Author Archives: mathscinotes

Insulation Opportunity Costs

I have had a number of discussions with coworkers about the different types of wall insulation – some of these discussions have been documented in previous blog posts (e.g. here , here, here). There exists wide cost and performance disparities between the different wall insulation technologies. With respect to cost, I view fiberglass batts as a low-cost insulation option and the spray foams (open and closed cell) as high-cost options. All the options have their advantages and disadvantages. Fine Homebuilding Magazine (August/September 2017) has an excellent article by Martin Holladay provides an excellent spreadsheet-like analysis that illustrates the trade-offs between open and closed-cell foam nicely. My goal in this post is to go through the computational details of his analysis and to discuss his approach to choosing the best insulation for your application. Continue reading

Posted in Construction | Leave a comment

Equatorial Rocket Launch Advantage

Putting a satellite into orbit requires that you impart a velocity of ~17,000 mph to the satellite. Because the Earth is rotating, its surface velocity gives you a head start on achieving orbital velocity when you launch toward the east – the direction of the Earth's rotation. The closer you move your launch site to the equator, the more velocity you get from the Earth's rotation. Continue reading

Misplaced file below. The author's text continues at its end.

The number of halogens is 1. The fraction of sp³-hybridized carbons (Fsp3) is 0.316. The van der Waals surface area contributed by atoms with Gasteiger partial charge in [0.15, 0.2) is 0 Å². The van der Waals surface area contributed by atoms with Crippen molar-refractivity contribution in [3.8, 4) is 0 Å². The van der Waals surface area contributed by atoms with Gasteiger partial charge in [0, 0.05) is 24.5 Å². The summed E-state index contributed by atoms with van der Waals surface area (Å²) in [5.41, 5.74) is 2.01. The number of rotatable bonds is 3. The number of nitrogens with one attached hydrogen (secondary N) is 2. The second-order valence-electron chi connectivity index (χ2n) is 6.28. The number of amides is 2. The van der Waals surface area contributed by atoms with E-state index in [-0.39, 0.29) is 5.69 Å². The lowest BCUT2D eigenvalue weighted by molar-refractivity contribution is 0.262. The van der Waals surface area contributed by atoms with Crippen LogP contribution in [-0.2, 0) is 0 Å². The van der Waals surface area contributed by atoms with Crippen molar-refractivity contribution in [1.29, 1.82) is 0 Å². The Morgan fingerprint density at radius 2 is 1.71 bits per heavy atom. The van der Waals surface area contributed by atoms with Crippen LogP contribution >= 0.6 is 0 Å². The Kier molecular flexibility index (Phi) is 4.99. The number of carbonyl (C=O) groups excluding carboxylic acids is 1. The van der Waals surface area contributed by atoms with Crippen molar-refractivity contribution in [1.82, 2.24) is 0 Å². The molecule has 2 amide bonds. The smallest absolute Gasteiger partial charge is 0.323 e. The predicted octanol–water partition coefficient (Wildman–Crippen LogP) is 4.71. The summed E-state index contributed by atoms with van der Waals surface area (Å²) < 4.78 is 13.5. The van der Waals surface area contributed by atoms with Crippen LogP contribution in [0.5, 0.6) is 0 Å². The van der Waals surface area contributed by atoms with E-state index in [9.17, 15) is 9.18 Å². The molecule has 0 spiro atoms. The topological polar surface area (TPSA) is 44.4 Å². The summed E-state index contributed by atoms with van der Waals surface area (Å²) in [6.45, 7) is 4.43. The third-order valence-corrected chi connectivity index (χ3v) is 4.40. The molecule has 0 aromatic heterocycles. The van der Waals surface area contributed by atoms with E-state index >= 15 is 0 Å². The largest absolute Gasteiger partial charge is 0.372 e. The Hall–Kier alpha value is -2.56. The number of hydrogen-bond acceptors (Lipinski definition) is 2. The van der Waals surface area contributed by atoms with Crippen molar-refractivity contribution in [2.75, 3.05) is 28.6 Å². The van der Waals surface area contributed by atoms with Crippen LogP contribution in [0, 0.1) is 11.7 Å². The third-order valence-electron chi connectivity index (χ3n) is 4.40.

Posted in Space | Leave a comment

Iceberg Size Analogies

e nightly news reports have been filled with stories about the large iceberg that recently calved off of the Larsen C ice shelf. Reports of natural events always struggle with trying to convey the scale of events to the general public. In this case, the media has been reporting that the iceberg is (1) approximately the same area as the state of Delaware, (2) it contains a volume of water that is double that of Lake Erie, and (3) the mass of water it contains is about 1 trillion metric tons. Figure 1 shows a good graphic for area comparisons. Continue reading

Posted in General Science, News Fact Checking | Leave a comment

CO2 Generation By Fuel Per Million BTUs of Heat

My year-round cabin in northern Minnesota needs a furnace, and a furnace needs fuel. My fuel options are fairly limited – fuel oil, liquid natural gas, or propane. I ended up choosing propane because the local propane gas supplier has a reputation for being reliable. While researching the fuels, I became curious about the amount of CO2 released into the atmosphere by the different fuel options for given amount of heat. Continue reading

Posted in Construction, General Science | Leave a comment

Personnel Count of US Special Operations Forces

I have a son who lives in Butte, Montana – the home town of Robert O'Neill, a famous US Navy SEAL. We were discussing Mr. O'Neill's exploits one night and started to wonder about the size of the different US special operations forces. I quickly looked up some 2014 data from the Government Accountability Office (GAO) and put the data into a pivot table (Figure 1). I was a bit surprised at the numbers involved – it does not surprise me that the Army has the largest contingent, but the size of the Air Force's contingent was a surprise. Continue reading